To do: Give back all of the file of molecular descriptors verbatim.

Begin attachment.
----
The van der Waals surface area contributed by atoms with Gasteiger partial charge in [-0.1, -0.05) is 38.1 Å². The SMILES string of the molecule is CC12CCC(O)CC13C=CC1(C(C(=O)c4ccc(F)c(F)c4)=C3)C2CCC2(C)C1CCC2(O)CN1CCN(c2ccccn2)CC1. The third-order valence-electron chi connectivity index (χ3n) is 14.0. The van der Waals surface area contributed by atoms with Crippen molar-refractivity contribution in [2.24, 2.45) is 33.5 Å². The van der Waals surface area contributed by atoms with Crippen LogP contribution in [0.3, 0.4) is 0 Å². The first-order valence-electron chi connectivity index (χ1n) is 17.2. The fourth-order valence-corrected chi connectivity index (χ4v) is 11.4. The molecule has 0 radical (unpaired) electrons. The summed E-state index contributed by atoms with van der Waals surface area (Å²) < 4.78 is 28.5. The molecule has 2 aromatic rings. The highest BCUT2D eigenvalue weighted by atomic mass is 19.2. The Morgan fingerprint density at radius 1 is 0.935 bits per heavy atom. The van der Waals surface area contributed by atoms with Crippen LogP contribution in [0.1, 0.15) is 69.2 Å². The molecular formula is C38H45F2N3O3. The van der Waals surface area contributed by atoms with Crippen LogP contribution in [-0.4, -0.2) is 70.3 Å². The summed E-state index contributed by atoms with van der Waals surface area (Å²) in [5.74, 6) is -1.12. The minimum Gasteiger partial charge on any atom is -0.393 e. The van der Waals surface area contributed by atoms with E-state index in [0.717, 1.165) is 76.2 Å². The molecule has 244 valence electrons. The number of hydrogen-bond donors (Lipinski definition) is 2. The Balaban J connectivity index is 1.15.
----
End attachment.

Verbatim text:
The van der Waals surface area contributed by atoms with Gasteiger partial charge in [-0.1, -0.05) is 38.1 Å². The SMILES string of the molecule is CC12CCC(O)CC13C=CC1(C(C(=O)c4ccc(F)c(F)c4)=C3)C2CCC2(C)C1CCC2(O)CN1CCN(c2ccccn2)CC1. The third-order valence-electron chi connectivity index (χ3n) is 14.0. The van der Waals surface area contributed by atoms with Crippen molar-refractivity contribution in [2.24, 2.45) is 33.5 Å². The van der Waals surface area contributed by atoms with Crippen LogP contribution in [0.3, 0.4) is 0 Å². The first-order valence-electron chi connectivity index (χ1n) is 17.2. The fourth-order valence-corrected chi connectivity index (χ4v) is 11.4. The molecule has 0 radical (unpaired) electrons. The summed E-state index contributed by atoms with van der Waals surface area (Å²) < 4.78 is 28.5. The molecule has 2 aromatic rings. The highest BCUT2D eigenvalue weighted by atomic mass is 19.2. The Morgan fingerprint density at radius 1 is 0.935 bits per heavy atom. The van der Waals surface area contributed by atoms with Crippen LogP contribution in [0.1, 0.15) is 69.2 Å². The molecular formula is C38H45F2N3O3. The van der Waals surface area contributed by atoms with Crippen LogP contribution in [-0.4, -0.2) is 70.3 Å². The summed E-state index contributed by atoms with van der Waals surface area (Å²) in [5.74, 6) is -1.12. The minimum Gasteiger partial charge on any atom is -0.393 e. The van der Waals surface area contributed by atoms with E-state index in [0.717, 1.165) is 76.2 Å². The molecule has 244 valence electrons. The number of hydrogen-bond donors (Lipinski definition) is 2. The Balaban J connectivity index is 1.15.